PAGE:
Saturday, 7 March 2020

Timeo spammeros et dona ferentes

That's "I fear spammers even if they're bringing gifts". Sorry about spammeros – not very interesting, but it's a fairly good match for Virgil's Danaos. Ahem:

For the last few months, after years of blissful freedom from such pollution, this blog has become prey to attacks from spammers who post "comments" accompanied by invitations to acts of obvious self-abuse – "Click here" being the favoured euphemism for "Try this noose on for size". The most common (I must have had over a dozen – word-for-word the same) is
Wow! this is Amazing! Do you know your hidden name meaning ? <Link>
At first I just ignored them, for reasons of ingrained IT hygiene.
In the late 1980s, when DEC was waking up (ever so slowly) to the importance of the Internet ("Why should we care about the Internet, based on Requests for Comments?...
The central repository of knowledge/standards/best practice in the world of the Internet is a document (of which there are thousands) called Request for Comments (usually abbreviated to RFC, and having – for IT practitioners –little or no implication of invited comments. If it's a standard, it's too late for comments anyway. But it's still an "RFC".
...I know what my comments would be. We already have our own Easynet linking tens of thousands...
At its peak, DEC had well over 100,000 employees worldwide, many of whom had a MicroVAX (sometimes more than one), all joined on the Easynet.
... of computers. Who needs more?") I followed a course on this Brave New World. One of its messages was 
Don't respond in any way to spam – however inviting a link might seem ("Unsubscribe", for  example). All you're doing is confirming that an address is valid – making it a more valuable addition to yet another "Sucker list"
But now I've realized that the links were still there on the blog, making me in some way complicit. So I am now deleting them. Some, though, are intriguing – sometimes for their inanity (Can they really expect me to fall for that?)  like this one:
Do you understand there is a 12 word phrase you can communicate to your crush... that will trigger intense feelings of love and instinctual appeal for you deep within his heart? 
Because deep inside these 12 words is a "secret signal" that triggers a man's impulse to love, please and guard you with all his heart... 
12 Words Who Trigger A Man's Desire Response<this was a link> 
This impulse is so hardwired into a man's genetics that it will make him try harder than ever before to love and admire you.
In fact, triggering this mighty impulse is so important to getting the best possible relationship with your man that the instance you send your man one of the "Secret Signals"...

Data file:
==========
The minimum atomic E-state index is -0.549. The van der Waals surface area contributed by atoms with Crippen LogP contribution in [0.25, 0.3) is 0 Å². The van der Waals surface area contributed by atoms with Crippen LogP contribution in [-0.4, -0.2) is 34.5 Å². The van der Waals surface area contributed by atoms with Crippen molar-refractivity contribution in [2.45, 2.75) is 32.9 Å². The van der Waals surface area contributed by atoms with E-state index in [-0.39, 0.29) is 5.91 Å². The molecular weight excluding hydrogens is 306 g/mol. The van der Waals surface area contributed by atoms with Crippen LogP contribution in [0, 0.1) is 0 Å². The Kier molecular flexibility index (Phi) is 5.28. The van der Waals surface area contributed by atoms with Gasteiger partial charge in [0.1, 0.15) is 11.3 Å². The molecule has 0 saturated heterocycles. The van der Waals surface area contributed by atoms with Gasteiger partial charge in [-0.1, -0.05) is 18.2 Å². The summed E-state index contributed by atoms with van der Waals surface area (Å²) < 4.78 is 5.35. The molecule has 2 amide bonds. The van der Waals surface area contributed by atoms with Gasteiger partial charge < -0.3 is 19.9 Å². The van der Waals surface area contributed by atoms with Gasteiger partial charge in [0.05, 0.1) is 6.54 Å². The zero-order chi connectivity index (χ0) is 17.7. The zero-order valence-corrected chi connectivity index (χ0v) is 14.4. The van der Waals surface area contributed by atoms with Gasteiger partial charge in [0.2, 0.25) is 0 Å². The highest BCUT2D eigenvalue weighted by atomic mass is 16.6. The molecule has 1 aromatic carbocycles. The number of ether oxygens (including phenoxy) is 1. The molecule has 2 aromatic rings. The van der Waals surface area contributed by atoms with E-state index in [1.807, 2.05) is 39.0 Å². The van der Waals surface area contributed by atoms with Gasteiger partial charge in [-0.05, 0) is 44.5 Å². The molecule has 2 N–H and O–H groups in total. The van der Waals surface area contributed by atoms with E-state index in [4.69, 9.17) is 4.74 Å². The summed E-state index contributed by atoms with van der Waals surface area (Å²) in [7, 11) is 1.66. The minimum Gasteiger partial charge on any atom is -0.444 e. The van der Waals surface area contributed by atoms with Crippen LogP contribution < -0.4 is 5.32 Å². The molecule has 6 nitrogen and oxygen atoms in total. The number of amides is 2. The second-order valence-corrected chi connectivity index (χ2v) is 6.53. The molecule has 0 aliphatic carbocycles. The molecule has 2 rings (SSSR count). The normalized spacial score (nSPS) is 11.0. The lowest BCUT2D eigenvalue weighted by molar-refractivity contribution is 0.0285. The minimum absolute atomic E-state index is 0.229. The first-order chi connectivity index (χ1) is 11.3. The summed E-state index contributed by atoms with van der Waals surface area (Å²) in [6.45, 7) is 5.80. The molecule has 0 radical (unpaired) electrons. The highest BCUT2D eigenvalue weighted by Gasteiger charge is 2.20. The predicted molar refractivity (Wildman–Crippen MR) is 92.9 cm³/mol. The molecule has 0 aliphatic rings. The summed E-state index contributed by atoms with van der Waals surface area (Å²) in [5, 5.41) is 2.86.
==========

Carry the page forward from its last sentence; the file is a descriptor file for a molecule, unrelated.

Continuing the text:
...You'll instantly find him expose his soul and heart for you in such a way he haven't experienced before and he'll perceive you as the only woman in the universe who has ever truly fascinated him.
And some speak of a world of improbable levels of paranoia and conspiracy theories:
You should see how my partner Wesley Virgin's report launches with this SHOCKING AND CONTROVERSIAL video.

As a matter of fact, Wesley was in the army-and soon after leaving-he unveiled hidden, "mind control" tactics that the CIA and others used to get everything they want.

THESE are the same SECRETS lots of famous people (notably those who "come out of nothing") and the greatest business people used to become wealthy and famous.

You probably know that you use only 10% of your brain.

That's because most of your brain's power is UNTAPPED.

Perhaps this expression has even occurred INSIDE your own head... as it did in my good friend Wesley Virgin's head about 7 years ago, while riding a non-registered, garbage bucket of a car with a suspended license and on his banking card.

"I'm absolutely frustrated with living check to check! When will I finally succeed?"

You've taken part in those questions, ain't it right?

Your success story is going to happen. You just have to take a leap of faith in YOURSELF.

Mind the boggles.

Time I returned to the real world. But first I'll report a conversation that stirred an old memory from my Grant & Cutler days (1976-8).  A fellow choir member also sings with another choir, which is singing a Kodály piece.
A colleague at Grant & Cutler (already mentioned in connexion [AND THAT'S THE WAY I SPELL IT, OK?] with the horn blasts in the overture to the Rosenkavalier...
([she]...blushed with a giggle that suggested  "Isn't Strauss awful?" as she said that the horns in the overture were "representative of the act of love")
) had previously worked at a sheet music shop where a customer had ordered the music for Could I but express in song?  (presumably Malashkin's song, often translated as Oh, could I but express in song? , with the Oh spoiling the story, so let's forget it). 
The customer was told it would take N weeks. After 2N weeks the customer returned to ask where their music was. The assistant looked in the order book and saw that the person who had taken the order knew that there is no [l] sound in Kodály.
(Wikipedia's transcription s /ˈkd/, though I have usually heard /ˈkʊdand [I'd be surprised if Hungarian  did that peculiarly English thing of taking a simple vowel and spreading it out into a diphthong or even a triphthong])
The order read:
Kodály – Buttocks Pressing Song 
(presumably a folk tradition well-known among musicologists)
Bye for now


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